Union bosses on the second term

John Monks TUC general secretary
There was something rather conditional about Labour's second and historically unprecedented landslide.Voters were suspending judgement, knowing it takes more than four years to achieve real change. The memory of Tory failings is still strong, but the pressure on Labour to deliver is intense. New Labour thinking proved very successful in persuading voters of economic competence. The worry is that it provides fewer answers, and some wrong ones, for the second goal - improving public services.

David Triesman AUT general secretary
During the first term, the AUT demonstrated the unique value of universities to the UK. We aimed to impress the government and the public with the academic contribution, arguing that an inexorable decline in salaries would hurt what should be nurtured.The passage from securing stable economic conditions to expenditure growth in the second term would always pose challenges. There must be a new dialogue about the balance between more student places, research and sustained quality.

Tony Dubbins GPMU general secretary
The GPMU exists to protect and advance the interests of its members and their families. A commitment to the full implementation and development of the European social model and early membership of the euro, at a realistic exchange rate, are essential. Employment rights from day one, recognition in firms with fewer than 21 employees and support for International Labour Organisation conventions are all needed. In public services, we support investment for improvement, not privatisation for profit.

Paul Noon IPMS general secretary
Labour has had a poor start with the public sector, but partnership with employees and trade unions on the delivery of services should be the cornerstone of its second term. Public servants want improvement and will respond positively to modernisation.But there are pre-requisites: we need more available resources; privatisation is not the answer and will be opposed by public servants and their trade unions; and ministers must be more positive about what the public sector can achieve.

Mick Rix ASLEF general secretary
As someone involved in the railway industry, I hope that the second term will bring the new thinking about transport and the railways so signally lacking in the first term - in particular, a return to a publicly owned rail network. As a trade unionist, I would like to see an end to the boasting that we have the most restrictive union laws in western Europe and a start to bringing us into line with International Labour Organisation conventions, which means more positive rights for workers and the repeal of anti-union laws.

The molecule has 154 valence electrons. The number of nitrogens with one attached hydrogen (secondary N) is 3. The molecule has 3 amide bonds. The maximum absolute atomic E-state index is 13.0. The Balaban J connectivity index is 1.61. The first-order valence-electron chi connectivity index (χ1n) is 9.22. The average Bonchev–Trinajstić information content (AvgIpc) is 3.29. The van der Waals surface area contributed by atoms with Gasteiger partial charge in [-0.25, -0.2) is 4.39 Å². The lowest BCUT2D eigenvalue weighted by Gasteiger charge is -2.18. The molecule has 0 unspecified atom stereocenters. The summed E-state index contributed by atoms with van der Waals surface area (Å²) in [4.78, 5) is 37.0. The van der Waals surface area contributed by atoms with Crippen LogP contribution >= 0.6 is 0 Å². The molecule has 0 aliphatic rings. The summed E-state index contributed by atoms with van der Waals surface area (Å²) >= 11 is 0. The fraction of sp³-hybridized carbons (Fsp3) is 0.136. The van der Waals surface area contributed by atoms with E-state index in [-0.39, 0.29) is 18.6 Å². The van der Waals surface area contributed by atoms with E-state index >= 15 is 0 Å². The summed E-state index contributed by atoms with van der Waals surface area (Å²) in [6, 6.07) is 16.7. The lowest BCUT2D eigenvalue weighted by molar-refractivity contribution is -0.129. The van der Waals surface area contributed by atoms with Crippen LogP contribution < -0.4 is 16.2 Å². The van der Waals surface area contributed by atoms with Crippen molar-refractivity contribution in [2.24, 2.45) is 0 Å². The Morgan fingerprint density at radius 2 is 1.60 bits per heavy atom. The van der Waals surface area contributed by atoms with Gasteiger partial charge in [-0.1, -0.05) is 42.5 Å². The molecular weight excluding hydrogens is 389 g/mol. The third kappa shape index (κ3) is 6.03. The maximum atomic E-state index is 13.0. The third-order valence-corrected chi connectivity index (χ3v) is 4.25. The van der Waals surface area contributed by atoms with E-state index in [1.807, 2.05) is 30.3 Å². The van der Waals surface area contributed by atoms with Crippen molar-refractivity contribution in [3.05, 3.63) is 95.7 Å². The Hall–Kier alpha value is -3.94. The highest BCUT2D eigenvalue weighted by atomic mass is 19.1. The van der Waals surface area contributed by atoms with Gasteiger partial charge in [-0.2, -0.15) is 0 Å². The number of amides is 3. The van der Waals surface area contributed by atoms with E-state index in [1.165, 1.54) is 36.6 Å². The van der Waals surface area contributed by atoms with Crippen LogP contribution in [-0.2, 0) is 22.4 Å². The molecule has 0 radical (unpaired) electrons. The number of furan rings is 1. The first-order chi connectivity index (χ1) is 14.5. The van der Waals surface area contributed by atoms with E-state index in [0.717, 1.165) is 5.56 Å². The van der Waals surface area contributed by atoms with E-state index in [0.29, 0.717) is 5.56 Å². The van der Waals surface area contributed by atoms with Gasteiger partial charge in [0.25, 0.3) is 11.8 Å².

Bill Speirs STUC general secretary
With elections to the Scottish Parliament and Welsh Assembly in just over 18 months, speedy action is needed at the UK level if Labour MSPs are not to suffer collateral damage. That action should include investing in public services and public servants; ending the infatuation with privatisation; quickly and enthusiastically delivering on workers' rights to information and consultation; a strategy for manufacturing; a minimum wage of at least £5 an hour without age exemption; and clear, unequivocal opposition to Dubbya's Star Wars lunacy.

Bill Morris TGWU general secretary
We want to work in partnership with the government to conclude some important items of unfinished business. This means full information and employment rights; an obligation on employers, regardless of size, to put in place International Labour Organisation minimum labour standards; and employment rights from day one. During Labour's historic second term, we wish to see the renaissance of a public services ethos. Reform must be based on the principle of social need, not private greed.

Dr Beverly Malone RCN general secretary
The NHS will continue to dominate the agenda in this government's second term. The main themes will be expectations, delivery and clarity. Modernisation plans have raised expectations, but patients and nurses need to see concrete evidence that improvements are happening. The public sector and those who work in it are a tremendous resource - the government needs to value them accordingly.The RCN looks forward to working with fellow unions on behalf of nurses and patients.

Sir Ken Jackson AEEU general secretary
The main challenge in the second term is to raise productivity and competitiveness across UK industry. Labour has made a good start, with a series of important initiatives. But we must build on these with more investment, expanded training and skills development. If we do, then AEEU members will enjoy greater employment security. If we don't,then manufacturing will continue to shrink. I know the government and the AEEU are ready to meet the challenge. I want industry to join us.

Barry Reamsbottom PCS general secretary
I welcome Tony Blair's commitment in his speech at Royal Free Hospital that he has no intention to privatise vast swathes of the public sector. PCS members working in the civil service and related areas have already proved they can deliver programmes for the government, including the New Deal, the working families tax credit and the minimum wage. All we ask is the chance to prove we can still deliver - while remaining in the public sector.

This article first appeared in the 10 September 2001 issue of the New Statesman, The New Statesman Essay - The love of a robot